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      Experimental evidence for the influence of structure and meaning on linear order in the noun phrase


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          Recent work has used artificial language experiments to argue that hierarchical representations drive learners’ expectations about word order in complex noun phrases like these two green cars ( Culbertson & Adger 2014; Martin, Ratitamkul, et al. 2019). When trained on a novel language in which individual modifiers come after the Noun, English speakers overwhelmingly assume that multiple nominal modifiers should be ordered such that Adjectives come closest to the Noun, then Numerals, then Demonstratives (i.e., N-Adj-Num-Dem or some subset thereof). This order transparently reflects a constituent structure in which Adjectives combine with Nouns to the exclusion of Numerals and Demonstratives, and Numerals combine with Noun+Adjective units to the exclusion of Demonstratives. This structure has also been claimed to derive frequency asymmetries in complex noun phrase order across languages (e.g., Cinque 2005). However, we show that features of the methodology used in these experiments potentially encourage participants to use a particular metalinguistic strategy that could yield this outcome without implicating constituency structure. Here, we use a more naturalistic artificial language learning task to investigate whether the preference for hierarchy-respecting orders is still found when participants do not use this strategy. We find that the preference still holds, and, moreover, as Culbertson & Adger ( 2014) speculate, that its strength reflects structural distance between modifiers. It is strongest when ordering Adjectives relative to Demonstratives, and weaker when ordering Numerals relative to Adjectives or Demonstratives relative to Numerals. Our results provide the strongest evidence yet for the psychological influence of hierarchical structure on word order preferences during learning.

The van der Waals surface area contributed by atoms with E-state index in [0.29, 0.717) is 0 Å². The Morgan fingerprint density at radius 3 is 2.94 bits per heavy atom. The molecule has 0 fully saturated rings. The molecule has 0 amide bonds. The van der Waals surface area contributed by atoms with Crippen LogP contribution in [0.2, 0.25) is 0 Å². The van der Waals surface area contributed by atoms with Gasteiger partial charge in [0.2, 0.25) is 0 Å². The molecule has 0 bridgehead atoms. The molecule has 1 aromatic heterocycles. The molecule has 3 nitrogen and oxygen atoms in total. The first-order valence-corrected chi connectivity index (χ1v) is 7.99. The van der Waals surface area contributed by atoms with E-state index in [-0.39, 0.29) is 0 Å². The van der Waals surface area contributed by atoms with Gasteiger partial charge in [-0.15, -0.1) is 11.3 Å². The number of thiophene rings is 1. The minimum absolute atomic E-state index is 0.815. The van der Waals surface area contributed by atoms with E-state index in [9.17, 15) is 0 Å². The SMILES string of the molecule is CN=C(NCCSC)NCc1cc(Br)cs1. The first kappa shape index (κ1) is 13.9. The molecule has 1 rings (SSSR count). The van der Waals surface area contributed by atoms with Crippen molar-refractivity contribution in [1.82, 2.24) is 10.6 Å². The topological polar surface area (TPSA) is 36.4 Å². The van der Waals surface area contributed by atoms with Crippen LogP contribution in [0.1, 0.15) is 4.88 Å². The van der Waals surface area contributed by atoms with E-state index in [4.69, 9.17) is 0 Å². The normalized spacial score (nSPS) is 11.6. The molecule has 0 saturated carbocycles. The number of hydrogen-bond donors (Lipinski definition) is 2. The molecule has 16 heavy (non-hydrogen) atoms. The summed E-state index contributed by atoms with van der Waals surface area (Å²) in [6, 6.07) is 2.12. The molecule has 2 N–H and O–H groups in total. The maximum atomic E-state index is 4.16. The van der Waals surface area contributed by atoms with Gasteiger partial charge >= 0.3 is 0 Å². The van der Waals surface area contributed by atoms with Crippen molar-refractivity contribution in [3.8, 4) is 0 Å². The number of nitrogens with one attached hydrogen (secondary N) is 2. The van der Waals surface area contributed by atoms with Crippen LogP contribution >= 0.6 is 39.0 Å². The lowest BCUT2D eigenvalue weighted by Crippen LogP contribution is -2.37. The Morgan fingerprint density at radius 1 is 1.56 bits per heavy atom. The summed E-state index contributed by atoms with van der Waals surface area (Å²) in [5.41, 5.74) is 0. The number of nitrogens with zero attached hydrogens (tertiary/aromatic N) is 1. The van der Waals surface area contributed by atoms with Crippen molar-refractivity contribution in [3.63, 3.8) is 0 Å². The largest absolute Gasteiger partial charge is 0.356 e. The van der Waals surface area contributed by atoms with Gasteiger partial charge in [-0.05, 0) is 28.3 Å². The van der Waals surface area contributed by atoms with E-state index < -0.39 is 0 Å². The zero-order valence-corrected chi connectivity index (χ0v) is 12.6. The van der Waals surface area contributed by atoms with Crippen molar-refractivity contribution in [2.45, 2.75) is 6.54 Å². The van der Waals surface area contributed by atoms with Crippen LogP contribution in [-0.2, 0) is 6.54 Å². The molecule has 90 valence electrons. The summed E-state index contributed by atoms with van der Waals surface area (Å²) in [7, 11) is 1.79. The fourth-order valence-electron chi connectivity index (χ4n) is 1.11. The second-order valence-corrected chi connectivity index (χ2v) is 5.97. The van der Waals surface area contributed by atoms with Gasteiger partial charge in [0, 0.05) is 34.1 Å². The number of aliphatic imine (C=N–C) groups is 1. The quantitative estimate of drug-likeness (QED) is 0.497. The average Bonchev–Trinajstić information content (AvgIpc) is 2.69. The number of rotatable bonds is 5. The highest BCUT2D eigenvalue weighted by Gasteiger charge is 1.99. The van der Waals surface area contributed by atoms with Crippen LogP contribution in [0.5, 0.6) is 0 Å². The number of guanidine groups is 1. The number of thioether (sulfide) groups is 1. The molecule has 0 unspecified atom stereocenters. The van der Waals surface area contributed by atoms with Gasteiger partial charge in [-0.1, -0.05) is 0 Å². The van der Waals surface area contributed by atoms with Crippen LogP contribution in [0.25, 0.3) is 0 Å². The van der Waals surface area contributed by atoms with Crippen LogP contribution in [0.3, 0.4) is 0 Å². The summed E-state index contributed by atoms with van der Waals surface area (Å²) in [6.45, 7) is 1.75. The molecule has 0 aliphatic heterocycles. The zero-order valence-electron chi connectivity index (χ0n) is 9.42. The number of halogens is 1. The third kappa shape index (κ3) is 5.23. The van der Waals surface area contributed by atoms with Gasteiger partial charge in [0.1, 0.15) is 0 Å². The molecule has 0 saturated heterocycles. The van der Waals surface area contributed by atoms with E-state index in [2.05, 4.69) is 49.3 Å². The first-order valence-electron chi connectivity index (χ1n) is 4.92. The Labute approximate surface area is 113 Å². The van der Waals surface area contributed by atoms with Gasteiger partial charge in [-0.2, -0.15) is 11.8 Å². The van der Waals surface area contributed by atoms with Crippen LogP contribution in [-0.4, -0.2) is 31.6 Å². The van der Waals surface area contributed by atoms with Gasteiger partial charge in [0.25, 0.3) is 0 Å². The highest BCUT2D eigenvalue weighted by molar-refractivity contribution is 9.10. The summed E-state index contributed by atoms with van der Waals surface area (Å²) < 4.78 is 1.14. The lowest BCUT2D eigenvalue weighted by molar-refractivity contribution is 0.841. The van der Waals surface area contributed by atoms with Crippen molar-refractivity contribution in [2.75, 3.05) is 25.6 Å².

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          Linguistic complexity: locality of syntactic dependencies.

          This paper proposes a new theory of the relationship between the sentence processing mechanism and the available computational resources. This theory--the Syntactic Prediction Locality Theory (SPLT)--has two components: an integration cost component and a component for the memory cost associated with keeping track of obligatory syntactic requirements. Memory cost is hypothesized to be quantified in terms of the number of syntactic categories that are necessary to complete the current input string as a grammatical sentence. Furthermore, in accordance with results from the working memory literature both memory cost and integration cost are hypothesized to be heavily influenced by locality (1) the longer a predicted category must be kept in memory before the prediction is satisfied, the greater is the cost for maintaining that prediction; and (2) the greater the distance between an incoming word and the most local head or dependent to which it attaches, the greater the integration cost. The SPLT is shown to explain a wide range of processing complexity phenomena not previously accounted for under a single theory, including (1) the lower complexity of subject-extracted relative clauses compared to object-extracted relative clauses, (2) numerous processing overload effects across languages, including the unacceptability of multiply center-embedded structures, (3) the lower complexity of cross-serial dependencies relative to center-embedded dependencies, (4) heaviness effects, such that sentences are easier to understand when larger phrases are placed later and (5) numerous ambiguity effects, such as those which have been argued to be evidence for the Active Filler Hypothesis.